The controls used in the study were the resin disks without BAC. The harvested gingival cells were laid under resin disks. In between the disks and the gingival cells was an 8 µm PET membrane that allowed the passage of the components of the resins to make contact with the human gingival cells. This was based on the study of Tang et al. Incubation with the gingival cells were done at 37ºC for 1, 3, and 6 days.38
A reduction assay kit containing tetrazolium bromide was used to assess the cytotoxicity. This was based on the reduction that occurs to MTT when exposed to living cell mitochondria. It becomes purple fromazan. After 1, 3, and 6 days, the cells were cleaned with PBS after removal of the resins and the medium. Addition of 0.5 mL MTT medium solution was made to the wells. The solution was incubated at 37ºC for 3 hours. A microplate reader was used to measure the purplish lysate.
They observed significant differences among the different lengths of time the samples were soaked in distilled water and among the BAC concentration. With the different bacteria, they did not detect any significant differences. No difference that was significant enough was also observed between the bacterial strain and BAC.
There were significant differences noted regarding the antibacterial activity at 0 day between samples with 5% BAC compared to other BAC concentrations. There were also significant differences observed regarding antibacterial activity among 0.25%, 0.75%, and 1.25% BAC, and 1.75%, 2.5%, and 5% BAC concentration. However, there was not any significant difference detected among 1.75%. 2.5%, and 5% BAC concentrations. There was a significant difference at 180 days between 0.25%, 0.75%, and between 1.25% and 5% concentrations. They observed that the higher the concentration of BAC in the composite, the greater the decrease that occurred in antibacterial property based on the assay time prolongation.
They concluded that when the samples were not soaked in water, they exhibited higher antibacterial activity. The resins with 5% BAC had the highest antibacterial property.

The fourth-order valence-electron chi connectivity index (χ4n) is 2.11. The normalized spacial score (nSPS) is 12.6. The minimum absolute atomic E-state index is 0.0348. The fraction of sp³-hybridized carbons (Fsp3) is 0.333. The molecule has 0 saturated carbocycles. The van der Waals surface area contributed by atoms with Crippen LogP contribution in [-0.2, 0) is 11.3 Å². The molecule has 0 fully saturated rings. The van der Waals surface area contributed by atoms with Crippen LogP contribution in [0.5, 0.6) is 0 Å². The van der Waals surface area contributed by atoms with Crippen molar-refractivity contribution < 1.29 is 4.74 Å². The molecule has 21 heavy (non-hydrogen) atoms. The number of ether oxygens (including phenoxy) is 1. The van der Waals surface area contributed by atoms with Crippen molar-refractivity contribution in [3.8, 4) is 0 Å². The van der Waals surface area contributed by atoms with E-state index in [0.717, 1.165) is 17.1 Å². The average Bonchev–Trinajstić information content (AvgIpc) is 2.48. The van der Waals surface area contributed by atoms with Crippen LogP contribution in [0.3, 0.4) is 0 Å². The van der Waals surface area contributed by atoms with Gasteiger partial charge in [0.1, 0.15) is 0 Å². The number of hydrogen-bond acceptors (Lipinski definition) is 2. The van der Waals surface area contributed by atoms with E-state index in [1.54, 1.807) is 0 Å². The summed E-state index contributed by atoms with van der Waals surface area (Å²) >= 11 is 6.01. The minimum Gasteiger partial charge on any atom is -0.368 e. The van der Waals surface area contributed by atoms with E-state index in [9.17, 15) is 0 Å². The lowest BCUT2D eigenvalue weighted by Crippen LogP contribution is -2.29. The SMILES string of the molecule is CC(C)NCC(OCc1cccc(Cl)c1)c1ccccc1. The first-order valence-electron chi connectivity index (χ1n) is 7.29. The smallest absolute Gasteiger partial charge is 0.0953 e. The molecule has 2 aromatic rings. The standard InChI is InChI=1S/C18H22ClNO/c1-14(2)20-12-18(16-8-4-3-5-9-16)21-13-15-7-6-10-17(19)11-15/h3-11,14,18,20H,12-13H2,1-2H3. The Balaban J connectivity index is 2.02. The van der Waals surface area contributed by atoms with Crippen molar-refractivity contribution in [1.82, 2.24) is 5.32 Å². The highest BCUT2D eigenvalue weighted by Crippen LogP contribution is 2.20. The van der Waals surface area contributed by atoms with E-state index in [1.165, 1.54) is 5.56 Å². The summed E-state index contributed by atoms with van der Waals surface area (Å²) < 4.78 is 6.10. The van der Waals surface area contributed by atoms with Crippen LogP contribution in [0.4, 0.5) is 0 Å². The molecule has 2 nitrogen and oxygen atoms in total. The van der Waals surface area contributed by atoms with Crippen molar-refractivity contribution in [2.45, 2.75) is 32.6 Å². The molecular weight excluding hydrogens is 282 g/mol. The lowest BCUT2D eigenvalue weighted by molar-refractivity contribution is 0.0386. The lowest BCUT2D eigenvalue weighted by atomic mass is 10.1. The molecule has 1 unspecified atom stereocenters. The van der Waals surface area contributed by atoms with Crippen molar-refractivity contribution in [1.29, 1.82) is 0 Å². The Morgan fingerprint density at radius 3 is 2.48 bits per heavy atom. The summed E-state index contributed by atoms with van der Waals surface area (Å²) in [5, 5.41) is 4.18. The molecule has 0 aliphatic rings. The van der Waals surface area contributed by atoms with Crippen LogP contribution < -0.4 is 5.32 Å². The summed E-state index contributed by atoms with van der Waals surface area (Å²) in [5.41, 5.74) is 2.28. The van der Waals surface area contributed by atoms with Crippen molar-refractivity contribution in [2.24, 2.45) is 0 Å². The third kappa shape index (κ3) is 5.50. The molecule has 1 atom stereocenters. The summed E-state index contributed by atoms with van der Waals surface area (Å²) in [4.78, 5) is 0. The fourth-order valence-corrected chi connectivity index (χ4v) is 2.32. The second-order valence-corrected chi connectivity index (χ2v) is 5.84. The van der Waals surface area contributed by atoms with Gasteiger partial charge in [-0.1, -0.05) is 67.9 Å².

There was a significant decrease in antibacterial activity after soaking the samples in water for 180 days at all BAC concentrations. The samples incorporated with 5% BAC had the highest antibacterial activity compared to the resin with 0.25% at all periods of the experiment. In fact, the antibacterial activity exhibited by the resin with 5% BAC soaked for 180 days was the same as the antibacterial activity shown by the resin containing 0.25% and 1.75% BAC prior to immersion in water.
There were significant differences in MTT activity percentages among the BAC composites with regard to cytotoxicity to the human gingival cells. Saito’s study concluded that resins with 1.25% or 1.75% BAC exhibited constant antibacterial properties when immersed in water for 180 days due to the continuous BAC release.
However, an increase in cytotoxicity was noted as the antibacterial activity increased. Therefore, composites with a higher concentration of BAC were shown to be more cytotoxic. A concentration of BAC that was 0.25% or 0.75% exhibited cytotoxicity similar to the resins without BAC or the controls at all test periods. Saito et al recommended that a similar study be made using saliva instead of water as the immersing medium. This is due to the presumption that the oral environment is different that it may influence the antibacterial activity and cytotoxicity of the resins with BAC.
The study confirmed that adding BAC to a composite resin exhibits an antibacterial effect against Strep. mutans and Strep. sobrinus. The author suggested that BAC be tested in vivo for safety before it is tested clinically.